- Low risk caesarean births: A caesarean section is considered low risk if a single child is delivered upside down to a mother who is at least 37 weeks pregnant and has never given birth. In 2019, a quarter of the births (25.6%) were born by caesarean section that were considered to be low-risk. Look specifically Washington, DC, 28% of low risk births were delivered by caesarean section.
“By looking at the new measure of social vulnerability, birth rates in low-risk Caesarean sections, and government enactment of doula and midwifery laws, we provide additional information to help us identify underserved areas and access and quality of care said March of Dimes Senior Vice President and Interim Chief Medical and Health Officer Dr. Zsakeba Henderson.
Dr. Henderson noted that even in low-risk women, there are several reasons why a caesarean section would be the safest option for both mother and baby. Different patterns of practice in hospitals across the country can be a driving force behind the excessive use of this procedure.
2021 March of Dimes premature birth rates
Every year the March of Dimes publishes its report with grades for individual states, Washington, DC, Puerto Rico and top 100 cities. The report card shows that preterm births have deteriorated in a total of 13 states, with six states and Puerto Rico receive a failed grade, including Alabama, Arkansas, Louisiana, Mississippi, South carolina, and West Virginia. Vermont is the only state that receives the grade “A”.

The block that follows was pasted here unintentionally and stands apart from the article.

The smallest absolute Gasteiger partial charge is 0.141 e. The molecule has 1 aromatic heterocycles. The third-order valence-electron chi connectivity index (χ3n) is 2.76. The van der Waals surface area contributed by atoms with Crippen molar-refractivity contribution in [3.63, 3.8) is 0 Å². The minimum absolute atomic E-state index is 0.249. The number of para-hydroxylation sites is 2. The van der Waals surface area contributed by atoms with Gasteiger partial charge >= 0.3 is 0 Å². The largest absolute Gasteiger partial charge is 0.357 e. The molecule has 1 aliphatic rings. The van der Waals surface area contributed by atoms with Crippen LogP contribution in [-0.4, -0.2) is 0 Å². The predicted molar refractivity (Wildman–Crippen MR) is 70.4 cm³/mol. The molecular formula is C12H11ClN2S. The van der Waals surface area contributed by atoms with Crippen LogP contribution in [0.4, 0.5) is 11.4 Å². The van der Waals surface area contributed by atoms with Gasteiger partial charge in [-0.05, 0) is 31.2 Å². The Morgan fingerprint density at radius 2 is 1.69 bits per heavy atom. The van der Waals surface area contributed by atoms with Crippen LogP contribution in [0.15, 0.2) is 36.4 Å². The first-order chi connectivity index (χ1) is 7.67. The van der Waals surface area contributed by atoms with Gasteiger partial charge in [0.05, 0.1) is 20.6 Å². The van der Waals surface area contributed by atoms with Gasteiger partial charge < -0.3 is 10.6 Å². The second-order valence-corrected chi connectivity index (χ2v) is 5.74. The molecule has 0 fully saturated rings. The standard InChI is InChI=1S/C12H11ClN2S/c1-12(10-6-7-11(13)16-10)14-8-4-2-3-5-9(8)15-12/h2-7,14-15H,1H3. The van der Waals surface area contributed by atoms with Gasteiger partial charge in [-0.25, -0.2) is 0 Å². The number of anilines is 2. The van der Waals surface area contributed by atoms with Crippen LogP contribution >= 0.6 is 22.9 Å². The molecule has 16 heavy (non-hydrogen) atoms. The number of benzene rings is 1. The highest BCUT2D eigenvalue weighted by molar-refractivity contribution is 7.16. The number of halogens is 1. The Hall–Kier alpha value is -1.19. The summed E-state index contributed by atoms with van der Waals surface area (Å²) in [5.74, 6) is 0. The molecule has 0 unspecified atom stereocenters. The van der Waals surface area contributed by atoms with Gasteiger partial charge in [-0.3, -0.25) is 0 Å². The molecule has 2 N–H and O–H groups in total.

In addition, the Report Card looks at the 100 US cities with the highest number of births, assigning a grade based on the premature birth rate.
Measures to deal with the crisis
March of Dimes leads the fight for all mothers and babies through research, education, programs, and advocacy. Since its inception, the organization has worked with a variety of partners nationally and locally to address the greatest threats to mothers and babies. To this end, March is Dime is gathering partners to urge policy makers to prioritize the health of our nation’s families. Through our #BlanketChange Policy Agenda, we focus on all of these political issues that are in our testimony and adoption of the Momnibus law for the health of the black mother from 2021. Join the #BlanketChange movement to call on policy makers to give priority to our nation’s mothers and babies and take immediate action to improve their health by visiting BlanketChange.org.
March of Dimes works nationally and locally to fill the gap in health equity: As an organizer, March of Dimes mobilizes partners nationally through the Mom and Baby Action Network (M-BAN) and currently in nine US communities through local Collective Impact Initiatives. At both levels, they use Collective Impact, a proven approach to working with cross-industry stakeholders to solve complex challenges. Learn more at IgnitingImpactTogether.org.
To view testimony and actions taken in support of mothers and babies, visit marchofdimes.org/ReportCard.
ABOUT MARCH OF DIMES
March of Dimes leads the fight for the health of all mothers and babies. For more than 80 years, the March of Dimes has helped millions of babies survive and thrive, and is now building on that legacy to create a level playing field for all mothers and babies, regardless of age, socioeconomic background, or demographics.
Before becoming leaders in maternal and infant health, March of Dimes was known to beat the polio epidemic (Historical footage and photos available). president Franklin D. Roosevelts The personal battle with polio led to the creation of the National Foundation for Infantile Paralysis, now known as the March of Dimes. The organization pioneered vaccine research that led to polio eradication in the United States., and then shifted focus to address some of the biggest health threats to mothers and babies.
SOURCE March of Dimes Inc.